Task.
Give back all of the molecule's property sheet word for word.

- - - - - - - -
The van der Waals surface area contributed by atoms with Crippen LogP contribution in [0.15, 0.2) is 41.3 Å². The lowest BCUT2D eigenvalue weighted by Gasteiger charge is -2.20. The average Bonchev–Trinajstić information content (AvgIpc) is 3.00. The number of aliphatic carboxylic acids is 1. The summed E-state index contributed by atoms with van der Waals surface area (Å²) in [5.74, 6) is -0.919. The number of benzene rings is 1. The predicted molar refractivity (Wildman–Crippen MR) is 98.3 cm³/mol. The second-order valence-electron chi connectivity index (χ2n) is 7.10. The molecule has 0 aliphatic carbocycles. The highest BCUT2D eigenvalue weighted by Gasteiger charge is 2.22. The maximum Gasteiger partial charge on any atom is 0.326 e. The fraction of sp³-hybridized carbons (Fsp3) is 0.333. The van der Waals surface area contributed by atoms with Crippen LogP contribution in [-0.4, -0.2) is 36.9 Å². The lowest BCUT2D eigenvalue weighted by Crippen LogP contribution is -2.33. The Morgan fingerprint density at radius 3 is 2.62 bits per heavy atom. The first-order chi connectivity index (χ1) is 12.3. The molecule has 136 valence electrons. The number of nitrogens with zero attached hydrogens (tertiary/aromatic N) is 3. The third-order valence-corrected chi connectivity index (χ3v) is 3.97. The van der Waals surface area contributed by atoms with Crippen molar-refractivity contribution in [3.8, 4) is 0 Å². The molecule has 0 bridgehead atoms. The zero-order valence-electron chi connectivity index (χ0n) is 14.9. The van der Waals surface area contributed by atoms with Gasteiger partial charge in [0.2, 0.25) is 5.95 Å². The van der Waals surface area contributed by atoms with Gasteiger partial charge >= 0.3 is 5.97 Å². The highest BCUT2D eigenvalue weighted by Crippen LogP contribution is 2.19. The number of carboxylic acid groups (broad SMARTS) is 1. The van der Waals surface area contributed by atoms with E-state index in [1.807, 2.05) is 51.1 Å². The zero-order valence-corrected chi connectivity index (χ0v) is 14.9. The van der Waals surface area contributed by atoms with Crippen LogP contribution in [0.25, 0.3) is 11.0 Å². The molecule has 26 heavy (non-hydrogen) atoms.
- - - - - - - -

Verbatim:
The van der Waals surface area contributed by atoms with Crippen LogP contribution in [0.15, 0.2) is 41.3 Å². The lowest BCUT2D eigenvalue weighted by Gasteiger charge is -2.20. The average Bonchev–Trinajstić information content (AvgIpc) is 3.00. The number of aliphatic carboxylic acids is 1. The summed E-state index contributed by atoms with van der Waals surface area (Å²) in [5.74, 6) is -0.919. The number of benzene rings is 1. The predicted molar refractivity (Wildman–Crippen MR) is 98.3 cm³/mol. The second-order valence-electron chi connectivity index (χ2n) is 7.10. The molecule has 0 aliphatic carbocycles. The highest BCUT2D eigenvalue weighted by Gasteiger charge is 2.22. The maximum Gasteiger partial charge on any atom is 0.326 e. The fraction of sp³-hybridized carbons (Fsp3) is 0.333. The van der Waals surface area contributed by atoms with Crippen LogP contribution in [-0.4, -0.2) is 36.9 Å². The lowest BCUT2D eigenvalue weighted by Crippen LogP contribution is -2.33. The Morgan fingerprint density at radius 3 is 2.62 bits per heavy atom. The first-order chi connectivity index (χ1) is 12.3. The molecule has 136 valence electrons. The number of nitrogens with zero attached hydrogens (tertiary/aromatic N) is 3. The third-order valence-corrected chi connectivity index (χ3v) is 3.97. The van der Waals surface area contributed by atoms with Crippen molar-refractivity contribution in [3.8, 4) is 0 Å². The molecule has 0 bridgehead atoms. The zero-order valence-electron chi connectivity index (χ0n) is 14.9. The van der Waals surface area contributed by atoms with Gasteiger partial charge in [0.2, 0.25) is 5.95 Å². The van der Waals surface area contributed by atoms with Gasteiger partial charge >= 0.3 is 5.97 Å². The highest BCUT2D eigenvalue weighted by Crippen LogP contribution is 2.19. The number of carboxylic acid groups (broad SMARTS) is 1. The van der Waals surface area contributed by atoms with E-state index in [1.807, 2.05) is 51.1 Å². The zero-order valence-corrected chi connectivity index (χ0v) is 14.9. The van der Waals surface area contributed by atoms with Crippen LogP contribution in [0.25, 0.3) is 11.0 Å². The molecule has 26 heavy (non-hydrogen) atoms.